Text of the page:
Art therapy has been slow to embrace the critical and theoretical viewpoints, including feminism, that have made a huge impact on other areas of the humanities and social sciences. Art therapists are ideally situated, however, to respond to the growing awareness of how language, media and images influence gender inequality and the pressures that can lead to poor mental health, and diminished well being, among women. The contributors explore the ways in which gender issues can be addressed through art therapy. By being sensitive to the socio-cultural dimensions of women’s lives, therapists can become more receptive to the needs of their female clients. The case studies included here illustrate how issues of class, ethnicity and gender introduce a social element into what is sometimes described as a purely personal, cathartic process. By discussing empowerment, sexuality, pregnancy and childbirth, this volume provides a comprehensive survey of women’s issues within art therapy and will prompt a reevaluation of current training and practice in the field.

 

 

 

 

 

MILITANT LACTIVISM?
Attachment Parenting and Intensive Motherhood in the UK and France
Charlotte Faircloth

SHORTLISTED FOR THE 2014 BSA PHILIP ABRAMS MEMORIAL PRIZE

 

Following networks of mothers in London and Paris, the author profiles the narratives of women who breastfeed their children to full term, typically a period of several years, as part of an ‘attachment parenting’ philosophy. These mothers talk about their decision to continue breastfeeding as ‘the natural thing to do’: ‘evolutionarily appropriate’, ‘scientifically best’ and ‘what feels right in their hearts’. Through a theoretical focus on knowledge claims and accountability, the author frames these accounts within a wider context of ‘intensive parenting’, arguing that parenting practices – infant feeding in particular – have become a highly moralized affair for mothers, practices which they feel are a critical aspect of their ‘identity work’. The book investigates why, how and with what implications some of these mothers describe themselves as ‘militant lactivists’ and reflects on wider parenting culture in the UK and France. Discussing gender, feminism and activism, this study contributes to kinship and family studies by exploring how relatedness is enacted in conjunction to constructions of the self.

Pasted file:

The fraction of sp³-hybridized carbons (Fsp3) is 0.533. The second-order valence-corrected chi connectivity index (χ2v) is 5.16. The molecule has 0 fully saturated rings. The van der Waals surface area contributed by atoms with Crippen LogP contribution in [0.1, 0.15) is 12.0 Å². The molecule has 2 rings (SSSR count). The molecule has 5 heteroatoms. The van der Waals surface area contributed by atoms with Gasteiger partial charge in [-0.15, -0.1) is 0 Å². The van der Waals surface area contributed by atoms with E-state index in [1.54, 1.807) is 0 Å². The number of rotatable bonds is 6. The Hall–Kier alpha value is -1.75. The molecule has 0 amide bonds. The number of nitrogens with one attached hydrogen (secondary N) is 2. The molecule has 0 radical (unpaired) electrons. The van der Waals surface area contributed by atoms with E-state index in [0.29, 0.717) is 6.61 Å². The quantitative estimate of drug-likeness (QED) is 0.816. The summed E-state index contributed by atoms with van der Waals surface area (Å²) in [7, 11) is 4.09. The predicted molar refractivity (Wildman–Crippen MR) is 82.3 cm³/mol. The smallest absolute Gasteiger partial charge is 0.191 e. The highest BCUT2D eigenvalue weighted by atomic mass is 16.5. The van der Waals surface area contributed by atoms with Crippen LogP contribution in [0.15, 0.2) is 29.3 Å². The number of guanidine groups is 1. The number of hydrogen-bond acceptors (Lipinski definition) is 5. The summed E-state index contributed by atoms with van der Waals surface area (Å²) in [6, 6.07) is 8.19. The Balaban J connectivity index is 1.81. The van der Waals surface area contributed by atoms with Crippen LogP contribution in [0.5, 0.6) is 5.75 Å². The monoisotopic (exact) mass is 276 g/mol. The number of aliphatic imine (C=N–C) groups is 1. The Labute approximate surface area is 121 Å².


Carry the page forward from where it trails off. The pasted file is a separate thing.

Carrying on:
Forthcoming! 

NEW IMAGINARIES
Youthful Reinvention of Ukraine’s Cultural Paradigm
Edited and Translated by Marian J. Rubchak
Foreword Martha Kichorowska Kebalo

 

Having been spared the constraints imposed upon intellectual discourse by the totalitarian regime of the past, young Ukrainian scholars now engage with many Western ideological theories and practices in an atmosphere of intellectual freedom and uncensored scholarship. In displacing the Soviet legacy of prescribed thought and practices, this volume’s female contributors have infused their work with Western elements, although vestiges of Soviet-style ideas, research methodology and writing linger. The result is a paradigm articulating the “New Imaginaries” — neither Soviet nor Western — a unique approach to studying gender that offers a portrait of Ukrainian society as seen through the eyes of a new generation of feminist scholars.